Inversely, if you come up with a diet that everybody loves but is detrimental to the body, you may have nailed commercial viability, but the value you created is doubtful and arguably unethical.

Successful businesses make the creation of added, genuine value commercially viable.

earn less

Statistically, entrepreneurs work harder and earn less being self-employed than they would in a salaried job. Let that sink in.

It has to be the so-called problem that keeps you up at night. The problem which you know you can solve, creating added value in the process. If it’s anything but that, chances are there will be disappointment down the road.

Don’t do it for the money. Do it for the problem.

think like an owner

“If you think you can do better, why don’t you just do it yourself?” That’s what my superior told me years ago. So I did.

When I offered strategic technology consultancy services as a subcontractor, my superior once told me: “Why are you always so critical of the people and the businesses we assign you to?” What I think he should have added, for drama purposes, is: “You’re acting like you own the damn place!” Either way, my reply was: “That’s because I imagine I own the place.”

Only years later, I learned that this is one of Warren Buffett’s go-to pieces of advice: “think like an owner.”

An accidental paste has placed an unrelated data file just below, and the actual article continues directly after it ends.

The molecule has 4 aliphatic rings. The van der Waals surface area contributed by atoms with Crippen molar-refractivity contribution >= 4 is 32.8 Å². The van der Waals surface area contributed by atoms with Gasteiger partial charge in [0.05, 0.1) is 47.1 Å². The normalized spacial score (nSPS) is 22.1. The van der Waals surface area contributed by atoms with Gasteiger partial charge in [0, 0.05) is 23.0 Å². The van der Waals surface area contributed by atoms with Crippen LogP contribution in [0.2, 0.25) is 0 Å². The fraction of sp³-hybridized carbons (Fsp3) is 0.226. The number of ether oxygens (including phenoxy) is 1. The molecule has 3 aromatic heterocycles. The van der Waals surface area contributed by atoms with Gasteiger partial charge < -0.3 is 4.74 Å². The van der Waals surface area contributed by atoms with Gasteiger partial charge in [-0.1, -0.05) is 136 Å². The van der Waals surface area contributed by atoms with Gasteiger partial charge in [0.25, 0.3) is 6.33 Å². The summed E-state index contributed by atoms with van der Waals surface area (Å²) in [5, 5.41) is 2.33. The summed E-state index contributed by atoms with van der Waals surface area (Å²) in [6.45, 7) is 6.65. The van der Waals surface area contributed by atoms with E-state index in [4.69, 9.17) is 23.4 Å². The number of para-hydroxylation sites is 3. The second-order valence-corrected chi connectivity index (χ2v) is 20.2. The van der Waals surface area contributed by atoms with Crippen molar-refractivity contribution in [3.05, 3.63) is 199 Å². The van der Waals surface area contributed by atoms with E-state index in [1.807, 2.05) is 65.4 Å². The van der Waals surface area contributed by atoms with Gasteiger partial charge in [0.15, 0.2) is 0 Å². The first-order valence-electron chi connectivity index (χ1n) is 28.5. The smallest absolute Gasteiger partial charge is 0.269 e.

If you want to help a business, really imagine what it’s like being the owner. Create an empathic understanding of what the owner might go through daily and take that as a starting point for optimization possibilities.


Would you look at the time? Hours have passed, basic human needs were no longer an issue. Lost in the moment. The culmination of focus where everything else outside of the focus field seems to be less relevant.

Joseph Campbell was an American professor of literature. He once said: “What did you do as a child that created timelessness that made you forget time? There lies the myth to live by.”

I remember playing in a sandbox with matchbox cars. If no one were to call me for lunch, eating wouldn’t have even occurred to little me.

When you find those moments as an adult, in work, where irrefutable focus induces a flow-like behavior, you struck gold.

Flowcus is bliss.